Cat Ballou (1965)

In a performance that nails down her reputation as a girl worth singing about, actress Fonda does every preposterous thing demanded of her with a giddy sincerity that is at once beguiling, poignant and hilarious.  Wearing widow’s weeds over her six-guns, she romps through one of the zaniest train robberies ever filmed, a throwback to Pearl White’s perilous heyday.  Putting the final touches on a virginal white frock to wear at her own hanging, she somehow suggests that Alice in Wonderland has fallen among blackguards and rather enjoys it.  Happily, Cat Ballou makes the enjoyment epidemic. (Review from Time magazine.)

I’m not by any means a fan of Westerns.  I can appreciate a good one just as I can appreciate a film from any genre that is well-done or remarkable in any number of ways.  My neutrality as far as Westerns are concerned is probably due to the fact that they often lack any real female character development, more often than not strictly studies in masculinity.  Once Jane Fonda is thrown into the mix, however, it is almost impossible to come away without some substantial feminine influence.  My respect for Jane’s skills as an actress is irrevocably grounded in her performances in Klute (1971) and They Shoot Horses, Don’t They? (1969), but is still manages to grow with each film of hers that I see (yes, even after the spectacle of 1968′s Barbarella).

In Cat Ballou, Jane plays Catherine Ballou, a newly minted school teacher who is on her way back home to her father, a significant landowner who has run afoul of some encroaching business interests.  The film actually opens with Catherine in jail, fidgeting with a virginal white dress as she awaits her sentence of hanging for murder.  Nat ‘King’ Cole and Stubby Kaye provide a musical narration, meant to be reminiscent of the chorus in Greek tragedy, and bring the audience back several months from this scene in the jail to explain just how fair Catherine has found herself to be in such a mess.  Homeward bound, Catherine is deposited into the care of a masquerading priest, who also happens to be on board in order to spring an outlaw passenger in police custody.  Catherine is something of a victim of circumstances, but reluctantly assists in the getaway of the two.  Up to this point, Fonda’s Catherine is a skillful embodiment of old-fashioned femininity and virginal naivety, but all the while managing to convey the inner steel that will sustain her after the murder of her father.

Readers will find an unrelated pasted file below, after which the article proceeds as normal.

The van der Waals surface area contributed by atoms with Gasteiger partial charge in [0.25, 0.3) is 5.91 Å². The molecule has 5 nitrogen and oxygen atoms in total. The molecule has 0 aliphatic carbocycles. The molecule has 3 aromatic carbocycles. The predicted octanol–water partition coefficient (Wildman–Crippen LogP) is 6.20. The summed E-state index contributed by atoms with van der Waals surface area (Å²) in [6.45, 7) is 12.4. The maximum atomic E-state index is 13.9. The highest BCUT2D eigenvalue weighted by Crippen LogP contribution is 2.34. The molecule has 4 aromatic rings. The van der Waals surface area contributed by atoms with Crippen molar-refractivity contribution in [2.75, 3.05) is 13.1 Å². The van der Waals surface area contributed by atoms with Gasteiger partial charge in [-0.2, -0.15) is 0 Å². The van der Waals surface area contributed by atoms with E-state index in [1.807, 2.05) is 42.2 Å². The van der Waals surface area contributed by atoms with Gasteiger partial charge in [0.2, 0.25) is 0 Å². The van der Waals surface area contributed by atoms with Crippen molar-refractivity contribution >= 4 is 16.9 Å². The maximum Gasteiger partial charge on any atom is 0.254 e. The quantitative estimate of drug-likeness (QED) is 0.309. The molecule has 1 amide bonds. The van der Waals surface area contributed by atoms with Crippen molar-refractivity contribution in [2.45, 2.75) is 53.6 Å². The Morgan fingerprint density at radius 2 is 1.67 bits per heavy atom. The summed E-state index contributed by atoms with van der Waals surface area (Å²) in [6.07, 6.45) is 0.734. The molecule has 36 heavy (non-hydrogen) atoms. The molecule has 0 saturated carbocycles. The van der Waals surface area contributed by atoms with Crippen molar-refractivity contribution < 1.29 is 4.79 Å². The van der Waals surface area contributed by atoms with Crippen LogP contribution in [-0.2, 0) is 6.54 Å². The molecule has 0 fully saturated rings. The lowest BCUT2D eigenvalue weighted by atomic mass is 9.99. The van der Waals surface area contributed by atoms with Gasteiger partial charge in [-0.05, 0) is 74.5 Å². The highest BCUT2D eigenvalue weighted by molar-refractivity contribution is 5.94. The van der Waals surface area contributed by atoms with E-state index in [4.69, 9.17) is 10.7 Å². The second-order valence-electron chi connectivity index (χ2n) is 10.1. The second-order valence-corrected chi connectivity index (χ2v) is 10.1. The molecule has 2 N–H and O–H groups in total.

Catherine is not home long before her father dies at the hands (or gun, rather) of Tim Strawn (Lee Marvin, who also plays Kid Shelleen), a terrifying steel-nosed gunslinger hired by the businessmen who have now stopped at nothing to wrestle away her father’s water rights.  This, despite her having hired gunmen (Lee Marvin as Kid Shelleen, and the escaped outlaws from the train, Michael Callan and Dwayne Hickman) to protect her father from these same businessmen.  Devastated and heartbroken, Catherine vows revenge for here father’s death, seeking refuge with Kid Shelleen, Sioux farmhand Jackson Two-Bears, and Callan and Hickman.  They flee to a protected community of outlaws, immediately setting to work at Catherine’s insistence in plotting a train robbery.  Unfortunately, the payroll they heist from the train is actually meant to provide much-needed jobs to the townspeople as well as pay for the protection of the outlaw community in which they’re currently seeking refuge.  After this, they haven’t a friend in the world.

Cat Ballou was a major financial success at the time of its release, and significantly elevated Jane’s star power.  Personally, she was engaged to be married to director Roger Vadim (who would go on to direct her in Barbarella) and the overflow of this joy can clearly be seen in the vivacity and fire of her performance.  The film’s satirical treatment of the Western genre makes use of a variety of common cliches, yet is able to turn these elements on their heads in order to move the film beyond a simple self-conscious look at the Old West.  Jane’s Catherine is the vulnerable schoolteacher, yet uses this position as a springboard to secure the help of the men around her who also want to protect her.  Ever practical, she wears slacks for much of her screen time but never falls from this initial virginal femininity.  Catherine is self-assured and self-reliant, open to the charms of lovemaking yet is able to unalterably remain unobsessed with love and courtship.  It’s a pleasant and exciting release, but she knows she need not depend on it in order to secure her well-being.  Even up to the very end, Catherine’s rescue from the noose is a team effort, not merely another instance of a man having to intervene to save a helpless female.  Fonda’s Catherine has already proven that she can take care of herself, but is not averse to the idea of a gallant rescue at the capable hands of Callan, Hickman, and Marvin.

2 Responses to “Cat Ballou (1965)”

  1. John Greco Says:

    As you mention in your review, CAT BALLOU made Fonda a star. I have not seen the film since it first came out. I was in High School then and admittedly developed a crush on Jane after seeing this film at a local theater. This was also a break through film for Lee Marvin who won an OSCAR for his comical duel roles. After years and years of playing supporting parts he would move into the leading man catagory after this work.

  2. leclisse Says:

    I agree, John, Lee Marvin is outstanding in this film. I didn’t even realize Shelleen and Strawn were the same actor until I made it some way into the picture. After rereading what I wrote, I think I kind of give him and the other actors the shaft because all I seem to talk about is Fonda, but that’s probably because hers is the character I can most connect to.

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